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The challenge faced by the world during this century, in order to feed a growing world population, is to get more out of farming resources while cutting greenhouse gas emissions from agriculture and reducing other environmental externalities.

Ensuring adequate food supplies in the future, despite climate change, will require farmers to be innovative and adaptive. Worldwide, the picture isn't clear yet. However imminent, threats to our food supply are much more concrete than the death of the Great Barrier Reef or the loss of Arctic summer sea ice.

 
     
 

          

 
     
 

With the world's population growing from 7 billion people to 9 billion, our ability to feed all these people becoming an intrinsically scary problem, with climate change making global food insecurity much, much worse.

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The recent United Nations climate talks in Durban, heard Oxfam warn that extreme weather threatens food security - from the drought in the Horn of Africa to heat-waves in Russia destroying crops, to heavy monsoonal rains pushing up rice prices in south-east Asia. Indeed, the United Nations Food and Agriculture Organization (FAO) warned that widespread degradation and deepening scarcity of land and water resources have placed many important food production systems at risk with no region being immune.

Sadly, in Australia, many people have grown somewhat used to watching poor people starve overseas - Australia likes to think it will always be able to feed itself. Possibly this may be the case as Australia has a tiny population, is a big food exporter, feeding 60 million people, including ourselves worldwide.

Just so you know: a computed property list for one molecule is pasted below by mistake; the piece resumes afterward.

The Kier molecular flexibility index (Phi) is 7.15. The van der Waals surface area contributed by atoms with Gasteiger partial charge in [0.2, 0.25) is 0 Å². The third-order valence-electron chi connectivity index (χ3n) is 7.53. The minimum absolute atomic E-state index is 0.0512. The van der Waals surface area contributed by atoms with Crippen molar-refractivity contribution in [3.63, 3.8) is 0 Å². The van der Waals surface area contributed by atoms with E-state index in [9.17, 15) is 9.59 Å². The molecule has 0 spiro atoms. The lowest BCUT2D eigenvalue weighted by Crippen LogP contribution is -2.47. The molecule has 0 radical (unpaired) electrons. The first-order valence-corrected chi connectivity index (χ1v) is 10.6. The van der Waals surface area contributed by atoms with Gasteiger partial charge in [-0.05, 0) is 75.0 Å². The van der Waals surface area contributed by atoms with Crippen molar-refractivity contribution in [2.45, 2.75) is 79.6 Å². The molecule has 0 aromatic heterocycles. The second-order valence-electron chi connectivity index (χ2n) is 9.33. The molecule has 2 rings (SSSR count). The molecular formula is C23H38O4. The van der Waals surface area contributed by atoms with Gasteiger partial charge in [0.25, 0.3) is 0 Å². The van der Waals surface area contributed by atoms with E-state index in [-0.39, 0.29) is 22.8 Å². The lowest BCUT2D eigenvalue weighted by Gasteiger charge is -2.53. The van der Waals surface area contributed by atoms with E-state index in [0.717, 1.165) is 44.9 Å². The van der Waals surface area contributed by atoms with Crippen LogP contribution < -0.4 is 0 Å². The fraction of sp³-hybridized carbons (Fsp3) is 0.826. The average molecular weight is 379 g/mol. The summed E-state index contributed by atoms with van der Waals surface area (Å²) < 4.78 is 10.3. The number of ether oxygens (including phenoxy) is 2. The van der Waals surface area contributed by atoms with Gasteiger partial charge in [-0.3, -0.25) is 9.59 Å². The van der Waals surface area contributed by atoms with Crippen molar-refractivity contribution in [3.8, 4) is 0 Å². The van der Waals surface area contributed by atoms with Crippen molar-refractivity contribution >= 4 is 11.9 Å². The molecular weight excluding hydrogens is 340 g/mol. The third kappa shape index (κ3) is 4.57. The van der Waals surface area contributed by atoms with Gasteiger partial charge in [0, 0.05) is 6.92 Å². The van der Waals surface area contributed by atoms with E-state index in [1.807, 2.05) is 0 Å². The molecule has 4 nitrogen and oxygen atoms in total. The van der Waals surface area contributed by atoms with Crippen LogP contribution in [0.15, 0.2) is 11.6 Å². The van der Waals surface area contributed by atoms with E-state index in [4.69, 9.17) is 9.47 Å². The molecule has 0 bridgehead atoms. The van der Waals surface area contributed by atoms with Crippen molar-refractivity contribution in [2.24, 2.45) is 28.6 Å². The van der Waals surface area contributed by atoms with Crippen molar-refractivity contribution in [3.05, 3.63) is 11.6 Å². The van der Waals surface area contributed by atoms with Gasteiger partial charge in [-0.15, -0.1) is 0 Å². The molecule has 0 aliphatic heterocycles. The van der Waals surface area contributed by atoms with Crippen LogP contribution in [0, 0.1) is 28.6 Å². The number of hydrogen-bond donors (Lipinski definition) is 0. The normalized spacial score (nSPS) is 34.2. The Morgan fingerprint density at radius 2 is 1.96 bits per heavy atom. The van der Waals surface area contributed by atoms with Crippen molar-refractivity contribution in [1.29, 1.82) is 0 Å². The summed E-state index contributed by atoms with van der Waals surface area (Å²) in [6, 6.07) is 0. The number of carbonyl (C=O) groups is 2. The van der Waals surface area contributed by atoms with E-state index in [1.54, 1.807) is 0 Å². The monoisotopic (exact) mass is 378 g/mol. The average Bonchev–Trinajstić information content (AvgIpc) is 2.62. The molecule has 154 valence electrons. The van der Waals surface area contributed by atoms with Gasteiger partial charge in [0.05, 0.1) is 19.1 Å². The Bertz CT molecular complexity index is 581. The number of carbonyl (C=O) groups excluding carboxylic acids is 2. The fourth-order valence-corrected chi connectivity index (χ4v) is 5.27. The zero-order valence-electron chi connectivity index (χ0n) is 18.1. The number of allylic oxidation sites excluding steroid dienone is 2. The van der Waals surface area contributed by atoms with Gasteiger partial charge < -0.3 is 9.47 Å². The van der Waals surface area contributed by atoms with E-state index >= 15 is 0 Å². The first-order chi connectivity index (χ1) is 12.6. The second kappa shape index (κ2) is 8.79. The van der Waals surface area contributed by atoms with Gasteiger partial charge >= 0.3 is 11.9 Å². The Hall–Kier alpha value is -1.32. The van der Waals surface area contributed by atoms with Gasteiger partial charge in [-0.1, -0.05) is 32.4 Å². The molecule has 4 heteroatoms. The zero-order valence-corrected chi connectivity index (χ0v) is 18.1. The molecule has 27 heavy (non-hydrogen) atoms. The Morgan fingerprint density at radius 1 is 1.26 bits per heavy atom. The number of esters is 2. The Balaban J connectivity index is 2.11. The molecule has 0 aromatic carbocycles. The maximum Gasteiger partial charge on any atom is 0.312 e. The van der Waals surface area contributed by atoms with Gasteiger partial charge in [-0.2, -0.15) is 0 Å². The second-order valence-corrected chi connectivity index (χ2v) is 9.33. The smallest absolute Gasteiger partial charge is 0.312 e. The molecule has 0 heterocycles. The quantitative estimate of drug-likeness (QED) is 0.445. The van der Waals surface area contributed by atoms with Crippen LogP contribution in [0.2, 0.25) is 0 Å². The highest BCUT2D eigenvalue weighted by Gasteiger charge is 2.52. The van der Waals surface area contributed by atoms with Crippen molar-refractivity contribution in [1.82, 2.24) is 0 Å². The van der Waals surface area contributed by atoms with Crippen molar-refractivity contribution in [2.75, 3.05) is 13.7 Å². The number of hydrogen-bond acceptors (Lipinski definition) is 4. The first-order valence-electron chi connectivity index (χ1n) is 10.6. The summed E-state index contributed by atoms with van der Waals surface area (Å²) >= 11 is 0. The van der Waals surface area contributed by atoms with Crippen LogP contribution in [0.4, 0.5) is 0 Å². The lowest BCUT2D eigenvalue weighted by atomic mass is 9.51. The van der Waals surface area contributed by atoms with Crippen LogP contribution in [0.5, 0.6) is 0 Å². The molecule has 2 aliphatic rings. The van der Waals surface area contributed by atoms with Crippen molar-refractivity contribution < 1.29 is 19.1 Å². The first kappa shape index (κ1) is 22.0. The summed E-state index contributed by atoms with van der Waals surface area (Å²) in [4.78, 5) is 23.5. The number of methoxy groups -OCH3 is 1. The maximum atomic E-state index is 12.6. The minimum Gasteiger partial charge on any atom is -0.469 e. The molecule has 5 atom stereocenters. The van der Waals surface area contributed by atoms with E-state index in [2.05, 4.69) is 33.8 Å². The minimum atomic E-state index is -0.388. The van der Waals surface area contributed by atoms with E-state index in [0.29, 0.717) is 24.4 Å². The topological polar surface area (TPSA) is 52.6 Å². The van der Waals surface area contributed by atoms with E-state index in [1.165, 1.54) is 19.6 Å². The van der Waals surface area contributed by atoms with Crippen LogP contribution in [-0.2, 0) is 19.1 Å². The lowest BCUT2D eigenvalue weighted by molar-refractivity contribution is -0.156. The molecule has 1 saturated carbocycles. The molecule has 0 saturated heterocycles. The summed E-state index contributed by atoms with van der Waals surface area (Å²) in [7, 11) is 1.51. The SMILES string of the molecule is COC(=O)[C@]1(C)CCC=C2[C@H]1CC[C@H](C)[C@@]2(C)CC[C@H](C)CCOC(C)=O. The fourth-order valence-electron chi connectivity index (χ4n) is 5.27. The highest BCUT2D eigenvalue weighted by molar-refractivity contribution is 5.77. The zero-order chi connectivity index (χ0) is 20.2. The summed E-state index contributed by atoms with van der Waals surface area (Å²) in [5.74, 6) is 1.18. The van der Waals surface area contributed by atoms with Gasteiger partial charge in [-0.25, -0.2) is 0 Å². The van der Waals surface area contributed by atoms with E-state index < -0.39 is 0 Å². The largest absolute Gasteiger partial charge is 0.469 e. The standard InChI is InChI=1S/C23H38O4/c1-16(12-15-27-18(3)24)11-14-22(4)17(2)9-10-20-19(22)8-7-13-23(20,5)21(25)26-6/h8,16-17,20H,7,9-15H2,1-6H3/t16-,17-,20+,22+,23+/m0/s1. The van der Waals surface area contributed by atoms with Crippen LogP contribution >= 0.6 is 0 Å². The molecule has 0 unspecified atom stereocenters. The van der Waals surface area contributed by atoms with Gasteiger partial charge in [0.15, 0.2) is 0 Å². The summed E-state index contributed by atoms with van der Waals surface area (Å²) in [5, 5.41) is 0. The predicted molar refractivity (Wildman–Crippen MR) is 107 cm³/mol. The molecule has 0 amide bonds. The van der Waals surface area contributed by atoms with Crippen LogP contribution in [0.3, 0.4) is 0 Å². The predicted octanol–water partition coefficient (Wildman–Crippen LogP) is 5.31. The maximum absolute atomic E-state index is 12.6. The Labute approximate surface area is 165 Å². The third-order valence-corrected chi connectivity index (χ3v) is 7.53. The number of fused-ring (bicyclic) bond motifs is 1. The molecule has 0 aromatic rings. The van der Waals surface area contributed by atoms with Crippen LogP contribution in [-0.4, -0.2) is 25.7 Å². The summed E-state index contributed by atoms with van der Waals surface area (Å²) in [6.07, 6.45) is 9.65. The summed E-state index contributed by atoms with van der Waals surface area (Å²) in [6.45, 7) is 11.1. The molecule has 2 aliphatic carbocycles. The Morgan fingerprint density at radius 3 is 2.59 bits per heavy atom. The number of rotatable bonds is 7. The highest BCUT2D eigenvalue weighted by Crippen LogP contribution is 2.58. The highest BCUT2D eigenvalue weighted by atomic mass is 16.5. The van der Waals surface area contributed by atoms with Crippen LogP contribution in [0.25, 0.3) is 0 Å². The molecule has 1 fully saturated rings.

Yet Australia is also the driest inhabited continent and is highly vulnerable to global warming.

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Scientists have warned that unmitigated warming would reduce economic production from irrigation in the Murray-Darling Basin by almost half before 2050. The FAO considers the basin, responsible for 40 per cent of Australia's agricultural output, ''at risk''. The recent release of the draft basin plan met an outcry about the impact on food production of cuts in water availability of 2750 billion liters - a 25 per cent reduction on 2009 extraction levels.

The Australian Bureau of Agricultural and Resource Economics forecast the cuts would reduce the gross value of irrigated agriculture production by 9 per cent this decade, roughly a 4 per cent cut in the basin's total agricultural production (or less, as irrigators revert to dry-land farming).

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With regard to global warming, scientists have estimated that 1 to 2 degrees of warming and rainfall changes in the Murray-Darling Basin of plus 5 per cent and minus 20 per cent. This suggests that the Murray River flows could change from an increase of 7 per cent to a decrease of 41 per cent by 2030.

Food security is often framed in the global sense, and because most Australians have access to enough food, they do not think about it as being on our their doorstep. But there are some early signs that it is already happening here.

With some exceptions, worldwide farm productivity gains are starting to taper off. Over the last 50 years, the world has lifted food supply by 180 per cent, while population has increased 120 per cent. But those gains came from increased resource use - more land, more labour, more energy, more water, more fertilizer and pesticide.

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The challenge faced by the world during this century, in order to feed a growing world population, is to get more out of farming resources, while cutting greenhouse gas emissions from agriculture and reducing other environmental externalities.

Ensuring adequate food supplies in the future, despite climate change, will require farmers to be innovative and adaptive. Worldwide, the picture is not clear yet. However imminent, threats to our food supply are much more concrete than the death of the Great Barrier Reef or the loss of Arctic summer sea ice.

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(E-mail: jane@janeresture.com -- Rev. 26th May 2012)
 
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